The Litwits met on Sunday to discuss Hannah Kent’s debut novel released last year. Putting this book off for almost a year was next to impossible because so many of my online bookish friends loved, loved this story. And for the first time in a long time, I had to force myself to stop at 50 pages a day because I wanted to savor this gem of a book. I never wanted it to end.
Burial Rites is another novel that I don’t feel needs much introduction. It takes place in Iceland in the 1820s. Two women and one man have been charged and convicted of killing a man. Our protagonist, Agnes, has been sentenced to death by beheading. Kent writes of her final months living with a farm family as she awaits her looming death.
That’s not spoiling anything because this is a historical fiction novel based on the true story of the last beheading in Iceland. So…you know how it ends going in, but damn if you don’t hope and pray Agnes will find someway to beat her murder wrap. Whether or not she even committed the crime becomes almost a non issue as you fall in love with this orphaned, lonely, sad woman. I defy you not to want Agnes’s name cleared!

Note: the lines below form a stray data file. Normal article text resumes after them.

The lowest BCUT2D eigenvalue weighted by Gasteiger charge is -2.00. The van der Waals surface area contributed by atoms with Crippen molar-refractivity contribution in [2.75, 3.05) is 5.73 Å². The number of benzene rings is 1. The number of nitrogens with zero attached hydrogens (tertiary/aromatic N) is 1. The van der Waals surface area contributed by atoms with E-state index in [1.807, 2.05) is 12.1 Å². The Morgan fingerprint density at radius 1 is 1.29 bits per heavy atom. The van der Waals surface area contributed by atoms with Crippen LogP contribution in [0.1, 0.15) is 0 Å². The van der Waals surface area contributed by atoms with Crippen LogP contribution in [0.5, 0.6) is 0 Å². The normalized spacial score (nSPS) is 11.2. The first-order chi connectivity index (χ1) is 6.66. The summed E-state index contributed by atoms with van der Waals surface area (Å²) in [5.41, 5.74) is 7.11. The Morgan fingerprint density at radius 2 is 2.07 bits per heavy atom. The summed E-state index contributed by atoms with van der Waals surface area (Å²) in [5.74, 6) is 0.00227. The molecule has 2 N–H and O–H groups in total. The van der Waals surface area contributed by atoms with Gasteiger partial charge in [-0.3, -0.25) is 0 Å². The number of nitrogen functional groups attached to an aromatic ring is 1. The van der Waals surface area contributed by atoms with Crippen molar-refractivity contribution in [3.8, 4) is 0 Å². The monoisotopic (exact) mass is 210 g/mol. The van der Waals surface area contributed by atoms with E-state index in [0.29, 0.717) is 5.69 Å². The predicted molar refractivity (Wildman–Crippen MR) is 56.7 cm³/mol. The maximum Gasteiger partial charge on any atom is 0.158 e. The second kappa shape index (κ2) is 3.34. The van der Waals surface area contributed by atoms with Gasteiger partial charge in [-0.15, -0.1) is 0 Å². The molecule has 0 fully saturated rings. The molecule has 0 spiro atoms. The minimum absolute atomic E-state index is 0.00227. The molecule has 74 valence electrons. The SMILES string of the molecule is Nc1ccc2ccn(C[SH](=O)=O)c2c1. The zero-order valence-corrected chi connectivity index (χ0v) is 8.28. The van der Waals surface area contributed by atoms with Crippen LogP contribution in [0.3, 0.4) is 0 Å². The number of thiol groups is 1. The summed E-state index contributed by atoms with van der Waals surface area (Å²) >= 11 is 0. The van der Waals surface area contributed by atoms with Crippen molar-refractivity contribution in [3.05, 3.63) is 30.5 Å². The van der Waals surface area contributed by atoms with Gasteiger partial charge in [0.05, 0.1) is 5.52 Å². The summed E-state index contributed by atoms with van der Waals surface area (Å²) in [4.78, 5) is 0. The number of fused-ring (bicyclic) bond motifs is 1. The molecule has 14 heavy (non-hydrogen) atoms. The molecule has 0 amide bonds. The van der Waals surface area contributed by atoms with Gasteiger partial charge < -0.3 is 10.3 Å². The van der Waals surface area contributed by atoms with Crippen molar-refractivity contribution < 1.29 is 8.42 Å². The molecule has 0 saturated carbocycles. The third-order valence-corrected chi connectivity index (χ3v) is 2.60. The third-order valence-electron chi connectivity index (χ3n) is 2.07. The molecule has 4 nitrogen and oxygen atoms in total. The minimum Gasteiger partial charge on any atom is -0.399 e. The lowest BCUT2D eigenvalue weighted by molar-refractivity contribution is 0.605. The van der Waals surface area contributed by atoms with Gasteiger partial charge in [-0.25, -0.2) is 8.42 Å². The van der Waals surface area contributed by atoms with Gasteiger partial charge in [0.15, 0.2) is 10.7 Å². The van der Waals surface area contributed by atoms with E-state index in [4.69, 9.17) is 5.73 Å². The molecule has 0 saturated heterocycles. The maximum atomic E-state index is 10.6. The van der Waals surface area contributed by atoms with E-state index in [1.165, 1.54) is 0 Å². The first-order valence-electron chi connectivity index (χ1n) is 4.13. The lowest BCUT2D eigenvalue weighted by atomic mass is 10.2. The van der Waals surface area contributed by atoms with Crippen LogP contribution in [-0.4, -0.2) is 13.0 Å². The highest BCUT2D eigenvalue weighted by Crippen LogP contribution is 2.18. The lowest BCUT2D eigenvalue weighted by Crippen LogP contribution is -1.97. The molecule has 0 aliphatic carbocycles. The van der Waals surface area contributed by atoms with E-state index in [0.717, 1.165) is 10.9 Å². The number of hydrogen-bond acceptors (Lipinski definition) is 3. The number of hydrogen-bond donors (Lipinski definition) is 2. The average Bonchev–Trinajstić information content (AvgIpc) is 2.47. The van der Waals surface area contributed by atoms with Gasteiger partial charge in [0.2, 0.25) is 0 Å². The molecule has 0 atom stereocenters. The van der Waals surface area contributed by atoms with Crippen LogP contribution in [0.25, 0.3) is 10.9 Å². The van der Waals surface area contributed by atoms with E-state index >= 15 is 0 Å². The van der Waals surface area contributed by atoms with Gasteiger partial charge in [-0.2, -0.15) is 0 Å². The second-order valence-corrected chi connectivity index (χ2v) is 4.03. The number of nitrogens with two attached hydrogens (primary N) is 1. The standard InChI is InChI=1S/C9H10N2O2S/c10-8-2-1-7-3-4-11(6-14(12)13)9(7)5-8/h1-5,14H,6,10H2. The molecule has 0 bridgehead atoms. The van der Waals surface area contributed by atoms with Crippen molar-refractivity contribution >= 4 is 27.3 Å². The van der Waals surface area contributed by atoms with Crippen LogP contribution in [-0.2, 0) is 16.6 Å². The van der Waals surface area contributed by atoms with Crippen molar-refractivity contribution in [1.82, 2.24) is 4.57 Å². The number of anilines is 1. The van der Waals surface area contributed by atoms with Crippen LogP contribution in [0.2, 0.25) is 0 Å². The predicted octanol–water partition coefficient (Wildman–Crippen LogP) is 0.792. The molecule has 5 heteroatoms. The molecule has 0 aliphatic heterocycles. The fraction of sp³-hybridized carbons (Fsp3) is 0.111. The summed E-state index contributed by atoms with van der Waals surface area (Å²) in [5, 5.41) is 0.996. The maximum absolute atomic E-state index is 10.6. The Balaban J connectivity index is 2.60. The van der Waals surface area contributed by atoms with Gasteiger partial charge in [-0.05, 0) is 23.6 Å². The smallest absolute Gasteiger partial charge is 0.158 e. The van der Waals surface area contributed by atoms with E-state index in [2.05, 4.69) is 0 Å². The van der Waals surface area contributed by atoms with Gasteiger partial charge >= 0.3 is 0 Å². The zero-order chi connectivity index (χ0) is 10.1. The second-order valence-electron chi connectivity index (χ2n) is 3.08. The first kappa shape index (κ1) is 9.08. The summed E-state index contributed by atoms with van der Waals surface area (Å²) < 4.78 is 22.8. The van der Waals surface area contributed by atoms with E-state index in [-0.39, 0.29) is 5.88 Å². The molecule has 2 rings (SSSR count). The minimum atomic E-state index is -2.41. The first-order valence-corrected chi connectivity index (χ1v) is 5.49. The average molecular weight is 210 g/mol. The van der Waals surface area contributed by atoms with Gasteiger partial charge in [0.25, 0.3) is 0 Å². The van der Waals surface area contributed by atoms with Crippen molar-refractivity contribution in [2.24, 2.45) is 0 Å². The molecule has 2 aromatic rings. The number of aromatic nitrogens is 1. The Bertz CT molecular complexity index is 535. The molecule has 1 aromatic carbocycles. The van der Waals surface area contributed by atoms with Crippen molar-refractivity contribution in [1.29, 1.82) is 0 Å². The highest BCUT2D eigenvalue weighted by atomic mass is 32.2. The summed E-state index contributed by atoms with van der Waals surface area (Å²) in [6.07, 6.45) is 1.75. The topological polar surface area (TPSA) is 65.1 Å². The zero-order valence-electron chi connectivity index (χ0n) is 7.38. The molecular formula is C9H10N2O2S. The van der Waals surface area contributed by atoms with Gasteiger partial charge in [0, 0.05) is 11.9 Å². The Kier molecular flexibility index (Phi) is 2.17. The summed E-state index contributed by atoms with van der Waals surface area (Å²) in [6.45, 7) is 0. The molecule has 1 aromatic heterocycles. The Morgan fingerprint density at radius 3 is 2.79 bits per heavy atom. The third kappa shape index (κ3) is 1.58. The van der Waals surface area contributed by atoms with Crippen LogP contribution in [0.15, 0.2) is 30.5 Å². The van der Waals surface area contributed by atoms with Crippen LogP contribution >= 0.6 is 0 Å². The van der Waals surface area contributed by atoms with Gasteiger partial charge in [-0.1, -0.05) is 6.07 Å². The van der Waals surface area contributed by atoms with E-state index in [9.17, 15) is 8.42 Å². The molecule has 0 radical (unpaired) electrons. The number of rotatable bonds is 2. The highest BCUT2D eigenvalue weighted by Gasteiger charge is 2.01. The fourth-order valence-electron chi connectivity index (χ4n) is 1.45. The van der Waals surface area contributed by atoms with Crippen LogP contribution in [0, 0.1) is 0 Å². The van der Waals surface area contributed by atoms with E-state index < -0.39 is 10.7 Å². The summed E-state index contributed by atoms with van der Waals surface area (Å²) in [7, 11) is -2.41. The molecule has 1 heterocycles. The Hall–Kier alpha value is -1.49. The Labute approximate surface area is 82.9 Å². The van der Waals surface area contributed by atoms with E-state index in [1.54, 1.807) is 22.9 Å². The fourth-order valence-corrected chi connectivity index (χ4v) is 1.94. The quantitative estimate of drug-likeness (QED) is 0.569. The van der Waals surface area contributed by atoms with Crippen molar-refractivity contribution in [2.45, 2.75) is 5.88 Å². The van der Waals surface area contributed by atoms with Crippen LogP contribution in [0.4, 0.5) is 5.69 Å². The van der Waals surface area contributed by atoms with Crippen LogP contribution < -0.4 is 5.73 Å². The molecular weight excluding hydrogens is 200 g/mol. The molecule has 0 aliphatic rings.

Beyond the central plot, Kent gives you so much else to love. The Icelandic landscape in all its cinematic glory and rolling hills and biting cold surrounds you and places you firmly within the story. Her writing is GORGEOUS. Her descriptions are lyrical and immersive. Some members did think she could be a bit long-winded at times and a little too dirty with her imagery (she doesn’t shy away from the nasty smells and ugliness of bodily function), but others adored her language for its realism. Personally, I found myself reading the passages out loud – sometimes over and over again – mesmerized by all the pretty words.
Agnes was my favorite character, but many Litwits loved Margret as well. We discussed how Margret desperately didn’t want Agnes in her house, sleeping right next to her own two daughters. But once Agnes arrives in her pitiful state, Margret can’t help but feel for the doomed woman. What makes that so particularly interesting is how un-motherly Margret seems around her own children. Margret’s daughter, Lauga, quickly grows to resent her mother’s affection for Agnes creating such tension as the story unfolds.
We discussed the novel’s ending at length. Several of us felt the ending to be very abrupt, too rushed in its conclusion. Others thought this was done on purpose to emphasize the death that couldn’t be stopped. But it was just so sad.
So Burial Rites was a winner among the Litwits! We got a lot of good conversation in before our inevitable fall into the descent of television, tumblr, and fanfiction. Until next time ladies!!